Techno-Theology

The technological developments of the late 20th and early 21st Century have brought changes to virtually every aspect of social life. Social media has transformed everything from politics and economics to relationships and religion. The Church is both changed and changing through immersion and engagement with technology. Digital culture is the new condition that the Church finds itself in. This new condition requires new approaches and innovative theological conversations and responses.

Six-Week Content Schedule

October 30th - December 4th, 2019 Wednesdays at 1pm PST

This lecture will explore the shift to digitally that has so dramatically re-framed our world. The challenge of our time is not change so much as the accelerated rate of change, and we will look at the various ways that this was occurred and the implications which arise from it. The emergence of what is often called network culture has created a world of complexity, multiple threads of ideas coverage and intertwine and religion rests within them all. We have to learn to re-think the way religion manifests and to recognize that it is inseparable from philosophy and the arts and consumerism, capitalism and technology itself.

This lecture will explore the shift to digitally that has so dramatically re-framed our world. The challenge of our time is not change so much as the accelerated rate of change, and we will look at the various ways that this was occurred and the implications which arise from it. The emergence of what is often called network culture has created a world of complexity, multiple threads of ideas coverage and intertwine and religion rests within them all. We have to learn to re-think the way religion manifests and to recognize that it is inseparable from philosophy and the arts and consumerism, capitalism and technology itself.

This lecture will look at specific theological issues such as conversion, evangelism, salvation, community and ask whether they have a place in the new world we find ourselves in? In an increasingly pluralized world shaped by sound-bytes and one-line wisdom, how do complex theological ideas even stand a chance?

Spiritual disciplines have provided guidance and insight for generations of religious followers with regard to how they should live ethically in the world. In this lecture we discuss the ethics in the digital age and offer new ways of thinking about ethics and values in network culture.

The science-fiction writer Phillip K. Dick wrote a book called, Do Androids Dream of Electric Sheep? The robots which populate the story are discovered to have been made from organic materials that make it virtually impossible to distinguish robots from humans. In recent times we are seeing the collapsing of the boundary between the human and the technological. The are robot priests, and avatars, holographs and other ‘technological humans’ that serve us in various locations, what are the implications for human beings when the organic and the digital merge? Is the singularity a future reality? This lecture will explore the rise of the robotic and examine the challenges both ethical and theological.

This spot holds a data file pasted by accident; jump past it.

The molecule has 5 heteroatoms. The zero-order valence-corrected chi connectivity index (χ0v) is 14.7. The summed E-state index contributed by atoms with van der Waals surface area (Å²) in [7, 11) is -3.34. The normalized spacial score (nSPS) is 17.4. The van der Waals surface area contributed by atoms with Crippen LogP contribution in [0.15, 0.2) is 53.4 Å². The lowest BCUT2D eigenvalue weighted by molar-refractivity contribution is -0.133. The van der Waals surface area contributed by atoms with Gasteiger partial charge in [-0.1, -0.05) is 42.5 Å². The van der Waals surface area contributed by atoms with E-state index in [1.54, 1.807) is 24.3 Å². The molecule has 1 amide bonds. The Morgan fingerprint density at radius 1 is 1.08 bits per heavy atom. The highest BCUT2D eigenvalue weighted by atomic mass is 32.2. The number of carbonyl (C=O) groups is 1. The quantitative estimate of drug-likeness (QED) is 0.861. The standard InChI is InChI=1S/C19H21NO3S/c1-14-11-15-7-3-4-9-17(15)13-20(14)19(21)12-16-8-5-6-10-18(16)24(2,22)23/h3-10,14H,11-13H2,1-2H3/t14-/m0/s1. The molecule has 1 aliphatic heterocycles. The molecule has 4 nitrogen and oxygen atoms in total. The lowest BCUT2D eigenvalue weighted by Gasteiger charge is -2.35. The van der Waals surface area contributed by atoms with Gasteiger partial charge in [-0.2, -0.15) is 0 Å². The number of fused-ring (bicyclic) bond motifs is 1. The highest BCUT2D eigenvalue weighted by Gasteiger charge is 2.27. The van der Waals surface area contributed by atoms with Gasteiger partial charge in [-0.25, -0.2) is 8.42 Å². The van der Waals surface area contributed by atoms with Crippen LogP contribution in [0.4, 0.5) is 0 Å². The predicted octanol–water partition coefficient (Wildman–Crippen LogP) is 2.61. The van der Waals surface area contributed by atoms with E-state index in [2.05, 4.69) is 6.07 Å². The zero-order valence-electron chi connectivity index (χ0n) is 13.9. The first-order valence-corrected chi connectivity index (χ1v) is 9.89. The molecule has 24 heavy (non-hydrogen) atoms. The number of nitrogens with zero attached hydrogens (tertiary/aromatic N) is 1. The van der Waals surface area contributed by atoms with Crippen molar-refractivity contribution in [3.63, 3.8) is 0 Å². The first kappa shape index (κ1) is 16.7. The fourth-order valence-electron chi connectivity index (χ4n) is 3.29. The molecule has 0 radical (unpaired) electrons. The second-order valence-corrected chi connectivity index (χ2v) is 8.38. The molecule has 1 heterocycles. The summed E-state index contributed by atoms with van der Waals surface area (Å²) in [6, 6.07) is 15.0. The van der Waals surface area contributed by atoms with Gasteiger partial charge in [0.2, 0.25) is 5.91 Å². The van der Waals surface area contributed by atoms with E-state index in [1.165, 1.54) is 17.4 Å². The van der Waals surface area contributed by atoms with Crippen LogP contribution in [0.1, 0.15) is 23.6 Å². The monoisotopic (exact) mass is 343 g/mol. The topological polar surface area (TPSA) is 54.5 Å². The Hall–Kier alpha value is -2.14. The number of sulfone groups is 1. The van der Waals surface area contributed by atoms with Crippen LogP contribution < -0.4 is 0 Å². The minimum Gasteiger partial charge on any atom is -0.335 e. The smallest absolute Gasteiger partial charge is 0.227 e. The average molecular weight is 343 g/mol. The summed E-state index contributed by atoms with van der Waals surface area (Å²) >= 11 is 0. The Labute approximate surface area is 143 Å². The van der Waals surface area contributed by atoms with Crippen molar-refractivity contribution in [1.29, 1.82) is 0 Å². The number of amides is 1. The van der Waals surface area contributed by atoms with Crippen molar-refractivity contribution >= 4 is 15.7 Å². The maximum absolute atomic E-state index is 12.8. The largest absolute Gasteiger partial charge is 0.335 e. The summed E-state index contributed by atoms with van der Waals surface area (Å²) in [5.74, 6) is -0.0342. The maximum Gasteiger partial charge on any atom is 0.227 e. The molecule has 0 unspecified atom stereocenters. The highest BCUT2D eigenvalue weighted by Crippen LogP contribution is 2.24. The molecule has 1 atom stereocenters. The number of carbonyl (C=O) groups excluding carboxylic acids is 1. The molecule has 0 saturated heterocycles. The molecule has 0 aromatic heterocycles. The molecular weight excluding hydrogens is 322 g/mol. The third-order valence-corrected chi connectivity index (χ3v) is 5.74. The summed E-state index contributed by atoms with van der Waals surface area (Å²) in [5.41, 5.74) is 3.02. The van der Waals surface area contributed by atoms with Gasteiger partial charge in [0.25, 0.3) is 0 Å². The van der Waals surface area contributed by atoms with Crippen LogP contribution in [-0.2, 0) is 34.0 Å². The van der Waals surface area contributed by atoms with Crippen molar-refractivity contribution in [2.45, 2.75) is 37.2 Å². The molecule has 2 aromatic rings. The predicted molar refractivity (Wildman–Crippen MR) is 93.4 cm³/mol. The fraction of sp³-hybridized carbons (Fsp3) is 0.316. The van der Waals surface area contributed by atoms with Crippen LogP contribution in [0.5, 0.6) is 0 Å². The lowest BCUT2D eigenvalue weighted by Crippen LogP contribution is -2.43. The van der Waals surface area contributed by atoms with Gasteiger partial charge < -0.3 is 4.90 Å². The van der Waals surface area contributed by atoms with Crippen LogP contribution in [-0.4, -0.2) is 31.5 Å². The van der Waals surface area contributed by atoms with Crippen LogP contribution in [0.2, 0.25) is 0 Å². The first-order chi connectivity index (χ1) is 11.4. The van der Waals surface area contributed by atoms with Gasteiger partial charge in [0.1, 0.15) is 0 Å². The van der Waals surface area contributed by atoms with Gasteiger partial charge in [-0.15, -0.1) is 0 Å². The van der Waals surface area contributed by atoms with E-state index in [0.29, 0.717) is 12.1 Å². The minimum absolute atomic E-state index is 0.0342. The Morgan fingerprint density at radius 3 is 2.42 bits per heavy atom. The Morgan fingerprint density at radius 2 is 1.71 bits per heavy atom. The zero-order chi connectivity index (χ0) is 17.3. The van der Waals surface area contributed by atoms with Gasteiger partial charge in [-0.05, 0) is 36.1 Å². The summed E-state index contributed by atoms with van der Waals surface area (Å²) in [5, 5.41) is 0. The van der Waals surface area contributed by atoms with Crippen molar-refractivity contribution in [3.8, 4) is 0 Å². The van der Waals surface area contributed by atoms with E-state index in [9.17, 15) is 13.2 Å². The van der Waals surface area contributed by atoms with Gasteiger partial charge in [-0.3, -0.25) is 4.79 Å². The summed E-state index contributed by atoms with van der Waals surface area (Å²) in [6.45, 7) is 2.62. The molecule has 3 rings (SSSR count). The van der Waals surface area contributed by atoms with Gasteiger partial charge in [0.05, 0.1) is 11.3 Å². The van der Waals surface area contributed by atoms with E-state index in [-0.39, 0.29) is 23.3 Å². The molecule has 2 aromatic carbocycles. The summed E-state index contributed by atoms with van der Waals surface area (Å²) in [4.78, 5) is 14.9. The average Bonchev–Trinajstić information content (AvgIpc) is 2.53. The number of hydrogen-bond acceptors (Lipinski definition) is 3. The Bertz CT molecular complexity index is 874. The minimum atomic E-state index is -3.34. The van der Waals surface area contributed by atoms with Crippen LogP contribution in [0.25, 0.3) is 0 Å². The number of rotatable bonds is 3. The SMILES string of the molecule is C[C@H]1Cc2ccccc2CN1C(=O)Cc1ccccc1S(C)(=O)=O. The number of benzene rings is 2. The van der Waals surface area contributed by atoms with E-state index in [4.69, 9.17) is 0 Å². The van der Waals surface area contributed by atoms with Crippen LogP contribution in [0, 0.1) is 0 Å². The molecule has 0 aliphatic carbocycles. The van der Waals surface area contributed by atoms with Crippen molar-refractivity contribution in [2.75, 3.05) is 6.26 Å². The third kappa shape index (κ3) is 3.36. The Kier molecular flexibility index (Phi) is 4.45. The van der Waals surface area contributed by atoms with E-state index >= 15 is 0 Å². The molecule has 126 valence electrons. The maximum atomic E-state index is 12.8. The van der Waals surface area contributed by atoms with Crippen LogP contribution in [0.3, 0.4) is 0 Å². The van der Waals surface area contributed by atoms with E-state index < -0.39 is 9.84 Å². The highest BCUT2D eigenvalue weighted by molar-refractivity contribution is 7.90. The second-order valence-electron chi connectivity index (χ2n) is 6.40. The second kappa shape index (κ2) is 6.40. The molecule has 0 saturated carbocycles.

What happens to religion when technology becomes a key element of both its definition and dissemination? This lecture will look at the role of ritual and communication of religion in network culture? Do old rituals and practices still have a place? Why go to church when you can go online? Is it necessary to perform religion in traditional ways? These issues and more will form the basis of this lecture

Meet Your Instructors

Barry Taylor

Barry Taylor is a theologian-philosopher, musician, artist, academic and writer who has spent more than thirty years challenging traditional notions of religion and church and creating alternative communities built on the idea that life is uncertain, the future is unwritten and that none of us has the answer.

Click here for more on Barry

Kester Brewin

Kester Brewin is a mathematician, speaker and writer and is the author of a number of highly-regarded works on theology and culture. His latest — GETTING HIGH — is an exploration of humankind's quest to reach the heavens and, through the history of the LSD counterculture and the Apollo lunar missions, weaves a theory of religion and technology as symbiotic practices.